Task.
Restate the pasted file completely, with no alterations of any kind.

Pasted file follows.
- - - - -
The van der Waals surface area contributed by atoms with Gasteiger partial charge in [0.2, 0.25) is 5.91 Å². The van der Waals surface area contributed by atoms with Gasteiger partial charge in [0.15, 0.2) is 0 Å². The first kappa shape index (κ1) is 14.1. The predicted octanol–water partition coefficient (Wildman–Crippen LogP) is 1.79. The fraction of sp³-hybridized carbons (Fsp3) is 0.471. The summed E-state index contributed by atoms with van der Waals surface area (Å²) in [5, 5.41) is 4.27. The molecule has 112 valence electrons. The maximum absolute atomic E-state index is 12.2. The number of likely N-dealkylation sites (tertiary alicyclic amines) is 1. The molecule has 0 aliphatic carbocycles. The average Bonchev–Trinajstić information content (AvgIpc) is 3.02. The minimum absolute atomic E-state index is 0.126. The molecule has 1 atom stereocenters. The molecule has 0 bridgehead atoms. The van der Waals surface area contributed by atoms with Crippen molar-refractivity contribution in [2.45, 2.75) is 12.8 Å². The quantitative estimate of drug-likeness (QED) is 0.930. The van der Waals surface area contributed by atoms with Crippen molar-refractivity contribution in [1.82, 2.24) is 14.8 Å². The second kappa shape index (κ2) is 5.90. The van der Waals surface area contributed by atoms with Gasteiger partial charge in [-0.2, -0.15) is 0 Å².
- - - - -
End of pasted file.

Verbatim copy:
The van der Waals surface area contributed by atoms with Gasteiger partial charge in [0.2, 0.25) is 5.91 Å². The van der Waals surface area contributed by atoms with Gasteiger partial charge in [0.15, 0.2) is 0 Å². The first kappa shape index (κ1) is 14.1. The predicted octanol–water partition coefficient (Wildman–Crippen LogP) is 1.79. The fraction of sp³-hybridized carbons (Fsp3) is 0.471. The summed E-state index contributed by atoms with van der Waals surface area (Å²) in [5, 5.41) is 4.27. The molecule has 112 valence electrons. The maximum absolute atomic E-state index is 12.2. The number of likely N-dealkylation sites (tertiary alicyclic amines) is 1. The molecule has 0 aliphatic carbocycles. The average Bonchev–Trinajstić information content (AvgIpc) is 3.02. The minimum absolute atomic E-state index is 0.126. The molecule has 1 atom stereocenters. The molecule has 0 bridgehead atoms. The van der Waals surface area contributed by atoms with Crippen molar-refractivity contribution in [2.45, 2.75) is 12.8 Å². The quantitative estimate of drug-likeness (QED) is 0.930. The van der Waals surface area contributed by atoms with Crippen molar-refractivity contribution in [1.82, 2.24) is 14.8 Å². The second kappa shape index (κ2) is 5.90. The van der Waals surface area contributed by atoms with Gasteiger partial charge in [-0.2, -0.15) is 0 Å².